Long-term acute-care hospitals can now accept any acute-care hospital patient and be paid at a higher Medicare payment rate, as mandated by the CARES Act. This will make better use during the pandemic of available beds and staffing in long-term acute-care hospitals.
HEALTHCARE WORKFORCE AUGMENTATION
To bolster the U.S. healthcare workforce amid the pandemic, CMS continues to remove barriers for hiring and retaining physicians, nurses, and other healthcare professionals to keep staffing levels high at hospitals, health clinics and other facilities. CMS also is cutting red tape so that health professionals can concentrate on the highest-level work they're licensed for.
Since beneficiaries may need in-home services during the COVID-19 pandemic, nurse practitioners, clinical nurse specialists and physician assistants can now provide home health services, as mandated by the CARES Act. These practitioners can now order home health services; establish and periodically review a plan of care for home health patients; and certify and recertify that the patient is eligible for home health services. Previously, Medicare and Medicaid home health beneficiaries could only receive home health services with the certification of a physician. These changes are effective for both Medicare and Medicaid.
CMS will not reduce Medicare payments for teaching hospitals that shift their residents to other hospitals to meet COVID-related needs, or penalize hospitals without teaching programs that accept these residents. This change removes barriers so teaching hospitals can lend available medical staff support to other hospitals.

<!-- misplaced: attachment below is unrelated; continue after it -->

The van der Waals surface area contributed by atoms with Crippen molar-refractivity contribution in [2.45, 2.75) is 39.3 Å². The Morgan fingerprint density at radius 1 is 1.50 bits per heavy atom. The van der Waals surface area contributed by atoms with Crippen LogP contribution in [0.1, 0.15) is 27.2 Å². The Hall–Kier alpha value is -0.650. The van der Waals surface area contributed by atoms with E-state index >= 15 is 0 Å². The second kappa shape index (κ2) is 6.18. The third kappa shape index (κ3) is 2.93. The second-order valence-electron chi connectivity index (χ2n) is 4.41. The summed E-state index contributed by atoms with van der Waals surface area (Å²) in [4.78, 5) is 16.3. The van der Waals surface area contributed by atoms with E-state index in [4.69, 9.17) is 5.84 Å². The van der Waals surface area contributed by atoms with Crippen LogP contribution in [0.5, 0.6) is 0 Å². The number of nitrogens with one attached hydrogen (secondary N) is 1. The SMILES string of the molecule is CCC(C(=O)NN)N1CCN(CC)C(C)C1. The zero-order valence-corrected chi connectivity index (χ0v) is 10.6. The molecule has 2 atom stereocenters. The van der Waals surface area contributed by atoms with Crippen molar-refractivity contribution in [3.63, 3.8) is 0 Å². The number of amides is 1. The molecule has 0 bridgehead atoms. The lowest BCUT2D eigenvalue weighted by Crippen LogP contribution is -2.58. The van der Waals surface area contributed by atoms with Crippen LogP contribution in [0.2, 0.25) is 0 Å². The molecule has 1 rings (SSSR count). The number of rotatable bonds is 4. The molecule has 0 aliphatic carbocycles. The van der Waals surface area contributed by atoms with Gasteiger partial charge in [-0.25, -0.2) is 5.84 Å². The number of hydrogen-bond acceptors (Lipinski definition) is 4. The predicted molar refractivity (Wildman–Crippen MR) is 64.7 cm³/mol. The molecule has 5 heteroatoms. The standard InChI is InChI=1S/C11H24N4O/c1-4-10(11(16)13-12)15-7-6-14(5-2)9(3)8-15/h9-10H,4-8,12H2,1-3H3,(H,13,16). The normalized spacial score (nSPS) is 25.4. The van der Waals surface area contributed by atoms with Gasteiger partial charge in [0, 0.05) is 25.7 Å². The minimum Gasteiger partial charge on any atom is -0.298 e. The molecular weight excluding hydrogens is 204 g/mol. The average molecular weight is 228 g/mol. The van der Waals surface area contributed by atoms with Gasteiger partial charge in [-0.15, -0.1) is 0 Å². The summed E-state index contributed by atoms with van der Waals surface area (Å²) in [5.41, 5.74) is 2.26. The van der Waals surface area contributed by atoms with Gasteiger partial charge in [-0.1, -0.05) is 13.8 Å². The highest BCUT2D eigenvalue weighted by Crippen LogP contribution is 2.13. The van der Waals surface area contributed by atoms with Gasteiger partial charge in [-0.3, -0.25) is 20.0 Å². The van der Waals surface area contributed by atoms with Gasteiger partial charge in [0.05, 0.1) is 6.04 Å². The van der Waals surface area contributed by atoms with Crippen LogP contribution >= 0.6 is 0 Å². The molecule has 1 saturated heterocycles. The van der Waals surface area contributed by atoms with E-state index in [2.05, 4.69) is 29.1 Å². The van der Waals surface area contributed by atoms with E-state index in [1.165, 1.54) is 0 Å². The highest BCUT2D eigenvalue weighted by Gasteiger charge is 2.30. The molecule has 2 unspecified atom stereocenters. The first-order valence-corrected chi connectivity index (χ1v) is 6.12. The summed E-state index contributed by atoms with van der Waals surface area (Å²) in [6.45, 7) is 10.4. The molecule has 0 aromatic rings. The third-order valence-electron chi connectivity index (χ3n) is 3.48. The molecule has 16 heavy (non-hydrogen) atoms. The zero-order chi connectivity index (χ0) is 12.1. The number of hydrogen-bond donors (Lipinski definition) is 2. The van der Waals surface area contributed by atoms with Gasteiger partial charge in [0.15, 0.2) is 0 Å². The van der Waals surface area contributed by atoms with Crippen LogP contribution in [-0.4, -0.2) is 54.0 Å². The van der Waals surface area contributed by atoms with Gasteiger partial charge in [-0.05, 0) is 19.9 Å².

CMS is allowing physical and occupational therapists to delegate maintenance therapy services to physical and occupational therapy assistants in outpatient settings. This frees up physical and occupational therapists to perform other important services and improve beneficiary access.
Consistent with a change made for hospitals, CMS is waiving a requirement for ambulatory surgery centers to periodically reappraise medical staff privileges during the COVID-19 emergency declaration. This will allow physicians and other practitioners whose privileges are expiring to continue taking care of patients.
DECREASING ADMINISTRATIVE BURDEN
CMS continues to ease federal rules and institute new flexibilities to ensure that states and localities can focus on caring for patients during the pandemic and that care is not delayed due to administrative red tape.
CMS is allowing payment for certain partial hospitalization services – that is, individual psychotherapy, patient education and group psychotherapy – that are delivered in temporary expansion locations, including patients' homes.